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PLoS One. 2014 Jun 2;9(6):e98874. doi: 10.1371/journal.pone.0098874. eCollection 2014.

Exercise training during normobaric hypoxic confinement does not alter hormonal appetite regulation.

Author information

  • 1Department of Automation, Biocybernetics and Robotics, Jozef Stefan Institute, Ljubljana, Slovenia.
  • 2MRC/Arthritis Research UK Centre for Musculoskeletal Ageing Research, University of Nottingham Medical School, School of Life Sciences, Queen's Medical Centre, Nottingham, United Kingdom.
  • 3Department of Environmental Physiology, Swedish Aerospace Physiology Centre, Royal Institute of Technology, Stockholm, Sweden.



Both exposure to hypoxia and exercise training have the potential to modulate appetite and induce beneficial metabolic adaptations. The purpose of this study was to determine whether daily moderate exercise training performed during a 10-day exposure to normobaric hypoxia alters hormonal appetite regulation and augments metabolic health.


Fourteen healthy, male participants underwent a 10-day hypoxic confinement at ∼ 4000 m simulated altitude (FIO2 = 0.139 ± 0.003%) either combined with daily moderate intensity exercise (Exercise group; N = 8, Age = 25.8 ± 2.4 yrs, BMI = 22.9 ± 1.2 kg · m(-2)) or without any exercise (Sedentary group; N = 6 Age = 24.8 ± 3.1 yrs, BMI = 22.3 ± 2.5 kg · m(-2)). A meal tolerance test was performed before (Pre) and after the confinement (Post) to quantify fasting and postp randial concentrations of selected appetite-related hormones and metabolic risk markers. 13C-Glucose was dissolved in the test meal and 13CO2 determined in breath samples. Perceived appetite ratings were obtained throughout the meal tolerance tests.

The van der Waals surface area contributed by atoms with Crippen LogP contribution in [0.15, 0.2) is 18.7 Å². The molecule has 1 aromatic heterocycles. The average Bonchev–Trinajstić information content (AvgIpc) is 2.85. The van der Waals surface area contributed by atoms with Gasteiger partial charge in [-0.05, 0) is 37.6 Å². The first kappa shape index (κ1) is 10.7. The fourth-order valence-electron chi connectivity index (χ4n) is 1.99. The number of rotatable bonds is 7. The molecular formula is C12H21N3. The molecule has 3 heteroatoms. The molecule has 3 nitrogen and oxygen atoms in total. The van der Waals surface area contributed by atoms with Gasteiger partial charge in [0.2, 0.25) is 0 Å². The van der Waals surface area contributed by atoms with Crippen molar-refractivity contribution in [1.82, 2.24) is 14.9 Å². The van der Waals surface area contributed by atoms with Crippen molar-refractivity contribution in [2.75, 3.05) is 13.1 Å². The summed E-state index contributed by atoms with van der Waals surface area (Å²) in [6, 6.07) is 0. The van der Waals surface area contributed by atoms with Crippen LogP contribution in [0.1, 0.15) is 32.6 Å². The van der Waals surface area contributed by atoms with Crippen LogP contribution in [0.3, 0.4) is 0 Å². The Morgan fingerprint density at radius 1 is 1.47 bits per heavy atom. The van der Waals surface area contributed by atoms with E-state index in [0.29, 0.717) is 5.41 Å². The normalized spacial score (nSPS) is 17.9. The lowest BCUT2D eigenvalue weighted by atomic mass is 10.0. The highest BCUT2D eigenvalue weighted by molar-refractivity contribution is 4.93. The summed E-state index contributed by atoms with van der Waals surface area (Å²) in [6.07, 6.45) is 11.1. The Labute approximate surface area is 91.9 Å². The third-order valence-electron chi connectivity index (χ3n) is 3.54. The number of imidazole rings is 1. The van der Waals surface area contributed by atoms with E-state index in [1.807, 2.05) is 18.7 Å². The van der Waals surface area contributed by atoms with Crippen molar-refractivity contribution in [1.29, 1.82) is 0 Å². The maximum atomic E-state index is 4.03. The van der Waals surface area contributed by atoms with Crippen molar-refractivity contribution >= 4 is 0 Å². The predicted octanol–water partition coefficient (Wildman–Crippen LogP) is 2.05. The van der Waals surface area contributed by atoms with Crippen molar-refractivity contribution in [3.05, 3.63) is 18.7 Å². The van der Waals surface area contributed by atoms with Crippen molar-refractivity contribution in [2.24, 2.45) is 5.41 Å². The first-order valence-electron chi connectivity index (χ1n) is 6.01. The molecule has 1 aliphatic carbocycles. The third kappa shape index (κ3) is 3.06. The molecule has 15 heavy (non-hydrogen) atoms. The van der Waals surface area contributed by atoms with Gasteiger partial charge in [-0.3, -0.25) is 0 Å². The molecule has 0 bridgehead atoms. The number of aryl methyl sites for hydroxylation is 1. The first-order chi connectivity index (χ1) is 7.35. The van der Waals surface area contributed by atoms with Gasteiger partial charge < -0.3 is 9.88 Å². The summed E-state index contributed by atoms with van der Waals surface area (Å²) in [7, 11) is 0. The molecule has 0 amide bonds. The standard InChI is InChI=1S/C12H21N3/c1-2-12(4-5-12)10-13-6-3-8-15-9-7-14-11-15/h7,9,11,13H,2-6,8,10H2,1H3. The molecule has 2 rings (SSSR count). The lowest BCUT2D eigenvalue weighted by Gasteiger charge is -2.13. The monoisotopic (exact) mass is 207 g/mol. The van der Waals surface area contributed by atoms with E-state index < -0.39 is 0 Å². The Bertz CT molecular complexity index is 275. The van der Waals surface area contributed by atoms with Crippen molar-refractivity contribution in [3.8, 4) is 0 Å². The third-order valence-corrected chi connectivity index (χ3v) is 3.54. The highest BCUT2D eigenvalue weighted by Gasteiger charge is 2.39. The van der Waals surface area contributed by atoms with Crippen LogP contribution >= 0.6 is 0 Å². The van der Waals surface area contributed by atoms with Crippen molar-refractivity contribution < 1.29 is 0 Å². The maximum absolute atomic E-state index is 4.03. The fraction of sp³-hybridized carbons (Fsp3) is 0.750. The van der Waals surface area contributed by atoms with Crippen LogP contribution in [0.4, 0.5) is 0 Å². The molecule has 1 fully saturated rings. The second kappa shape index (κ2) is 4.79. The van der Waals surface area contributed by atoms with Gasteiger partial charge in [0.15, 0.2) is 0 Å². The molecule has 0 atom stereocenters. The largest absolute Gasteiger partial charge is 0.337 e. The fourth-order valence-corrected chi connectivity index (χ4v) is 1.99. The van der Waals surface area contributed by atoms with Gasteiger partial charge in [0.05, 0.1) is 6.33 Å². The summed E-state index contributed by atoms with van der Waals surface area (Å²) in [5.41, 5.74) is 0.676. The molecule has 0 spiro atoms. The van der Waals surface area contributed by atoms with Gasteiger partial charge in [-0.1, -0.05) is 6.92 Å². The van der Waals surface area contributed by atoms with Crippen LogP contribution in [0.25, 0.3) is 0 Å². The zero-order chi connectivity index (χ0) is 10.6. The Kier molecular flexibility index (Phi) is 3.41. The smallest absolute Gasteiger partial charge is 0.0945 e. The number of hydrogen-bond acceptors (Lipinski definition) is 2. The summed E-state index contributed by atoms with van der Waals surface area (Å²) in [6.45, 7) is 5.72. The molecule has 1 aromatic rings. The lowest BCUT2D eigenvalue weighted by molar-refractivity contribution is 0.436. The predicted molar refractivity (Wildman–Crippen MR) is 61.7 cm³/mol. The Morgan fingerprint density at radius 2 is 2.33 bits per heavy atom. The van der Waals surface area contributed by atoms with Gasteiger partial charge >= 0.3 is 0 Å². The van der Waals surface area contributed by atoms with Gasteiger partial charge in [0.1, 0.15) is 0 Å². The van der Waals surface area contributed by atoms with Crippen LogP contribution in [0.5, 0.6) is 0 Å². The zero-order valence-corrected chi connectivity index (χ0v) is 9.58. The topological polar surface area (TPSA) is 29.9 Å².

While body mass decreased in both groups (-1.4 kg; p = 0.01) following the confinement, whole body fat mass was only reduced in the Exercise group (-1.5 kg; p = 0.01). At Post, postprandial serum insulin was reduced in the Sedentary group (-49%; p = 0.01) and postprandial plasma glucose in the Exercise group (-19%; p = 0.03). Fasting serum total cholesterol levels were reduced (-12%; p = 0.01) at Post in the Exercise group only, secondary to low-density lipoprotein cholesterol reduction (-16%; p = 0.01). No differences between groups or testing periods were noted in fasting and/or postprandial concentrations of total ghrelin, peptide YY, and glucagon-like peptide-1, leptin, adiponectin, expired 13CO2 as well as perceived appetite ratings (p>0.05).


These findings suggest that performing daily moderate intensity exercise training during continuous hypoxic exposure does not alter hormonal appetite regulation but can improve the lipid profile in healthy young males.

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